Stopping Distances

… written in collaboration with Ruth Casey and Sam Gough.

Distracted driving is any non-driving activity a person engages in that has the potential to distract him or her from the primary task of driving and increase the risk of crashing.
~
From D!straction.gov
The Official US Government Website for Distracted Driving

A typical rule for the distance you should follow behind a car is given by the “three second rule.” To determine the right following distance, select a fixed object (a tree, a sign, an overpass ..) on the road ahead. When the vehicle ahead of you passes the object, begin counting “one one thousand, two one thousand, three one thousand.” If you reach the object before you complete the counting, you’re following too closely.

• When you see an object in your path, can you stop your car instantly?
• What happens between the time you realize that something is in your path and when the car actually stops?
• How much distance has been covered before the car has stopped?
• How does your reaction time affect these distances?

As an introduction, watch Vehicle Stopping Distance from teacher’sdomain.org or Think! – Slow Down which is embedded below.  (Warning…it is tough to watch.  A dummy is used, but you should preview before you show it to students.  I like it because you can see the screeching tires and the struggle to stop.)

If you are interested in the physics, check out the Vehicle Stopping Distance Calculator from Computer Support Group and their online division, csgnetwork.com.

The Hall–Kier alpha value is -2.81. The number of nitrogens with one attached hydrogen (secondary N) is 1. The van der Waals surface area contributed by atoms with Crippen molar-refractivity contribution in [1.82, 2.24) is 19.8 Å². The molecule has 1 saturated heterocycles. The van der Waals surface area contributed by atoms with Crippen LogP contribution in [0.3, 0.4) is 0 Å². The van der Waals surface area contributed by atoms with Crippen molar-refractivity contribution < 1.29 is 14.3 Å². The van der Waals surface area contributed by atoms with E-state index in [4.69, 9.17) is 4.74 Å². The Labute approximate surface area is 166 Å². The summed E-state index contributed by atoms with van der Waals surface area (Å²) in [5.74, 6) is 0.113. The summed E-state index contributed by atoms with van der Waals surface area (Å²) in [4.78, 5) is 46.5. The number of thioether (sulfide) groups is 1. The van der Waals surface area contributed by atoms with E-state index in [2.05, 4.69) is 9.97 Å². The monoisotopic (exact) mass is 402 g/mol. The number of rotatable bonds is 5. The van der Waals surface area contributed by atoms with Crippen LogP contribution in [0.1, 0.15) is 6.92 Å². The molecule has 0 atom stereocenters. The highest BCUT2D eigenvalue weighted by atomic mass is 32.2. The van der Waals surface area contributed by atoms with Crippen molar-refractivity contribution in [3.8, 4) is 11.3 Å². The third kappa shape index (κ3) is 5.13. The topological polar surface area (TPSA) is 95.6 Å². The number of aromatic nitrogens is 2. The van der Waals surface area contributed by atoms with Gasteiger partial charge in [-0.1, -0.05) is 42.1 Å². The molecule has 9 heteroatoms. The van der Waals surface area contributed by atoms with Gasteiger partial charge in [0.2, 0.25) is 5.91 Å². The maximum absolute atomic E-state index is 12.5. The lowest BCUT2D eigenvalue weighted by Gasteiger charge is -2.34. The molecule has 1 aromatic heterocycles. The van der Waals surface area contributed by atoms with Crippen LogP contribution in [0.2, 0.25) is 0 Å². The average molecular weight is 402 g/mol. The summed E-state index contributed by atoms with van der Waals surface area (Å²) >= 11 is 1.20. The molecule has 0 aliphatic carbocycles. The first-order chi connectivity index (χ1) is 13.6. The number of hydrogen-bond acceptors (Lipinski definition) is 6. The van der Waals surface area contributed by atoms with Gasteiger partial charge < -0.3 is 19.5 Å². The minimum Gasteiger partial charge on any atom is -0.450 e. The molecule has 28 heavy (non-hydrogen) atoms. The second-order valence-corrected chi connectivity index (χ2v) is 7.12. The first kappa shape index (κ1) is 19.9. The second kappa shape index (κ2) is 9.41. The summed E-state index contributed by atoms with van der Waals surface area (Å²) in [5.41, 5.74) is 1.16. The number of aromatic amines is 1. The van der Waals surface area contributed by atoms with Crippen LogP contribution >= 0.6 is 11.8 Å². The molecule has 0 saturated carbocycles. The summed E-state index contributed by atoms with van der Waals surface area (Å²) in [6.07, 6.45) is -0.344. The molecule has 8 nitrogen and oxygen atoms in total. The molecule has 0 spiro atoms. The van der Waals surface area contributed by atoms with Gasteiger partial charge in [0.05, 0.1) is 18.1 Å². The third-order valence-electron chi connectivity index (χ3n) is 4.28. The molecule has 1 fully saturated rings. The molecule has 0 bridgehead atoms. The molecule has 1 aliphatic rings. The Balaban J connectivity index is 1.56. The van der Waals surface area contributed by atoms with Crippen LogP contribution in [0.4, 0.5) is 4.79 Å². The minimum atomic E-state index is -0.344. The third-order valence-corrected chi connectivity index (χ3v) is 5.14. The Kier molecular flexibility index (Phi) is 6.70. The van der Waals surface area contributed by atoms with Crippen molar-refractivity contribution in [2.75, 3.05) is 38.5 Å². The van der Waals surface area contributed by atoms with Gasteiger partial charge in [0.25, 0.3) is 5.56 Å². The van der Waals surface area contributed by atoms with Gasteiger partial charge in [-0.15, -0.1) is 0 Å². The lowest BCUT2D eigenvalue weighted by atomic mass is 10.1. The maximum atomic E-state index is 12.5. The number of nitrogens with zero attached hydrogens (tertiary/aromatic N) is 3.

For an experiment of calculating your reaction time, do the math.

Let’s look at the data.

Suppose you want to visualize the pattern in the distance traveled while reacting versus the speed of your car.  Do I travel the same distance while I’m reacting no matter the speed or does the speed influence the distance traveled just while reacting?

• What does this pattern tell us about reaction distance traveled vs. speed?
• Can you find the mathematical model for these data?
• What is the slope? What is the meaning of the slope?
• Is this direct variation?
• Which of our learners can find success with this?

How about the pattern in the distance traveled while braking versus the speed of your car?

• What does this pattern tell us about braking distance traveled vs. speed?
• Can you find the mathematical model for these data?
• What is happening with the slope?
• Which of our learners can find success with this?

Now, how about the pattern or relationship between the total distance traveled while stopping the vehicle vs. the speed?

• What does this pattern tell you about the total braking distance vs. speed?
• Can you find the mathematical model for these data?
• What is happening with the slope?
• Which of our learners can be successful with this?

I don’t want to give away the mathematical models; I want you to have time to consider and think about the mathematical models.  If you need or want a hint, please leave a comment below and I’ll write you back.

8 thoughts on “Stopping Distances”

1. Bo, We do not yet do this lesson in Algebra I. It is totally doable, mathematically for our learners. It is a proposed topic of discussion for our 4th Period Science-Math PLC.

Our hope is to “do” the lesson together to be students, practice with our laptops to prepare for 1:1 next year, integrate our studies, find connections between math and science, and – if that is not enough – connect our existing Essential Learnings vertically and horizontally through our courses.

What do you think?

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